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134 of 140 people found the following review helpful By Jeffrey Pinyan on April 26, 2009
Format: Mass Market Paperback
The 1982 publication by Whitaker House is not very good at all. It is a loose paraphrase. In the words of the publisher's preface: "In this abridged edition, we have sought to update and clarify the language of this Christian classic, paraphrasing where necessary, while keeping the essence of the message intact." It goes way overboard. It excises several passages, some of which are distinctly Catholic:

A) mention of praying at set times throughout the day (in his Carmelite monastery) in Conversation #2
B) a reference to receiving absolution through a confessor in Conversation #2
C) references in Conversation #2 to acts of mortification are corrupted; Br. Lawrence spoke of "bodily mortifications" as "useless, except as they serve to arrive at the union with God by love" and that "all possible kinds of mortification, if they were void of the love of God, could not efface a single sin." (pp. 21-22) The Whitaker version renders these two separate clauses as one, "that all possible good works or self-abasing acts of contrition we could possibly do would not erase a single sin." (p. 18)
D) a quote from Br. Lawrence at the end of Conversation #4 in which he mentions kneeling in the presence of the Blessed Sacrament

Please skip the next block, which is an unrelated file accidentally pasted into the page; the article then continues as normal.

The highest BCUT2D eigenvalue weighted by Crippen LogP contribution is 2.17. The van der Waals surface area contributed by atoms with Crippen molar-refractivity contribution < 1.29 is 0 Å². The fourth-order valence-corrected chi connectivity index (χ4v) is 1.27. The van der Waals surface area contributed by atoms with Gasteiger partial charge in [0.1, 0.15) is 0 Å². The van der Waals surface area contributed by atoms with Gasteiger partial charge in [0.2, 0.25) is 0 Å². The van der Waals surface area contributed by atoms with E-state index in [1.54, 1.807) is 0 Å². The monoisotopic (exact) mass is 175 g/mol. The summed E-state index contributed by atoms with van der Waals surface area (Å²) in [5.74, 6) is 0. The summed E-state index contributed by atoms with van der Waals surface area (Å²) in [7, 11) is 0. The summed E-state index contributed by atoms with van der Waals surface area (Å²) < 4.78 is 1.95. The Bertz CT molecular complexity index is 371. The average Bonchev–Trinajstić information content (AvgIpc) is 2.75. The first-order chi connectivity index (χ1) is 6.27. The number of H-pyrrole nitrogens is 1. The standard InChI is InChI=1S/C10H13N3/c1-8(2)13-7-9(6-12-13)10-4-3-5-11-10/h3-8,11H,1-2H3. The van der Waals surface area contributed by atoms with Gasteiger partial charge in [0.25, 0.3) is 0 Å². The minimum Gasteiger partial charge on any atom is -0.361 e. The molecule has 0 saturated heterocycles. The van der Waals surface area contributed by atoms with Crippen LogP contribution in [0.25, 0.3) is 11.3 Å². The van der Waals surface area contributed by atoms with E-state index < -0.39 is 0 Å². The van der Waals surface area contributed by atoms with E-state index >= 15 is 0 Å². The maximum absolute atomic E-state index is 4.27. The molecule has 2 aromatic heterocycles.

It also re-orders his 15 letters, damaging them in the process:

A) Whitaker's Letter #6 appears to be completely fabricated
B) Br. Lawrence's 11th and 13th letters are missing completely, probably because they praise the salvific quality of suffering and bearing suffering joyfully
C) Br. Lawrence's 14th and 15th letters are merged into one, retaining only the first sentence of letter #14

The edition published by Spire is far better.
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100 of 106 people found the following review helpful By buyaclue on March 11, 2002
Format: Paperback
My pastor, who is mentoring me, recommended this book, when all our meetings were not helping me grow nor helping me throw off sinful habits.
In a world full of "doing", "performing", "keeping up with the Joneses", and an innumerable other distractions and pressures, Brother Lawrence was a man gifted by God to have the vision of true fellowship with God. He tells us simply that being a Christian means to have a constant love relationship with God, only made possible through Jesus Christ's sacrifice. He reminds us not be guilty or ashamed (a very difficult thing to know if you're not told explicitly, and something only known through faith).
The message of the churches (at least in the Western world) has been so diluted by the culture of "results" and "knowledge". We are often given guilt trips by church leader because we aren't "up to par" or because we don't buy into the church's vision. After attending a church for many years, we're still spiritually dry, and at the same time expected to serve more and more? Is that the abundant life?
Instead, we are supposed to be taught how to have fellowship with God! From that, everything else flows. There are no shortcuts!
Brother Lawrence exhorts us to have such a dear love for God that we are completely at rest with Him. It does takes time and discipline to develop the intimacy, but with any other love relationship (w/spouse, etc.), after a little effort and focus, the love between the two of you carries the relationship quite automatically.
I can truly see how the Holy Spirit is changing me because of this book, by no effort on my part to change myself. All I have to do is to be in love with Jesus. His power in me is allowing me to be more disciplined in many areas of life, and loosening my attachment to worldly things.